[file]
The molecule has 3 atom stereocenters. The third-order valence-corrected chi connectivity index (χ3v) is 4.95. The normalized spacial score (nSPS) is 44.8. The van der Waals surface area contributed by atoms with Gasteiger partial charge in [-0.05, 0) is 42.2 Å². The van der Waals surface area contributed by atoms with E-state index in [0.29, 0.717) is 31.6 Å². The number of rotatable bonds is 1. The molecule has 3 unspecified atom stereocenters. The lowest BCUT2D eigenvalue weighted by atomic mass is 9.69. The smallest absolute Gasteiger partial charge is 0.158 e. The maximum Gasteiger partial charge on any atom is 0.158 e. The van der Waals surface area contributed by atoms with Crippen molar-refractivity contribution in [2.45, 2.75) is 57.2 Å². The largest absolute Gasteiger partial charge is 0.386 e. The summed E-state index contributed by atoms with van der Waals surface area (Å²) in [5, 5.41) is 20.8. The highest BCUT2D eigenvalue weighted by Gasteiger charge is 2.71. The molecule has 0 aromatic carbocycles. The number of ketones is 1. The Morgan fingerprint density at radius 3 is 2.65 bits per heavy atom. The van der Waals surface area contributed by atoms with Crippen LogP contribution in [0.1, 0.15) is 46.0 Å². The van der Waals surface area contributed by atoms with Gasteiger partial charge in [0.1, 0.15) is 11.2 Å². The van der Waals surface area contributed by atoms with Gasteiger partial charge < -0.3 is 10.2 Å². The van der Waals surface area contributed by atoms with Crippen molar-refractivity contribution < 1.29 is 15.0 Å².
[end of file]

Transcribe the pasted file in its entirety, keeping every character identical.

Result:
The molecule has 3 atom stereocenters. The third-order valence-corrected chi connectivity index (χ3v) is 4.95. The normalized spacial score (nSPS) is 44.8. The van der Waals surface area contributed by atoms with Gasteiger partial charge in [-0.05, 0) is 42.2 Å². The van der Waals surface area contributed by atoms with E-state index in [0.29, 0.717) is 31.6 Å². The number of rotatable bonds is 1. The molecule has 3 unspecified atom stereocenters. The lowest BCUT2D eigenvalue weighted by atomic mass is 9.69. The smallest absolute Gasteiger partial charge is 0.158 e. The maximum Gasteiger partial charge on any atom is 0.158 e. The van der Waals surface area contributed by atoms with Crippen molar-refractivity contribution in [2.45, 2.75) is 57.2 Å². The largest absolute Gasteiger partial charge is 0.386 e. The summed E-state index contributed by atoms with van der Waals surface area (Å²) in [5, 5.41) is 20.8. The highest BCUT2D eigenvalue weighted by Gasteiger charge is 2.71. The molecule has 0 aromatic carbocycles. The number of ketones is 1. The Morgan fingerprint density at radius 3 is 2.65 bits per heavy atom. The van der Waals surface area contributed by atoms with Crippen LogP contribution in [0.1, 0.15) is 46.0 Å². The van der Waals surface area contributed by atoms with Gasteiger partial charge in [0.1, 0.15) is 11.2 Å². The van der Waals surface area contributed by atoms with Gasteiger partial charge < -0.3 is 10.2 Å². The van der Waals surface area contributed by atoms with Crippen molar-refractivity contribution < 1.29 is 15.0 Å².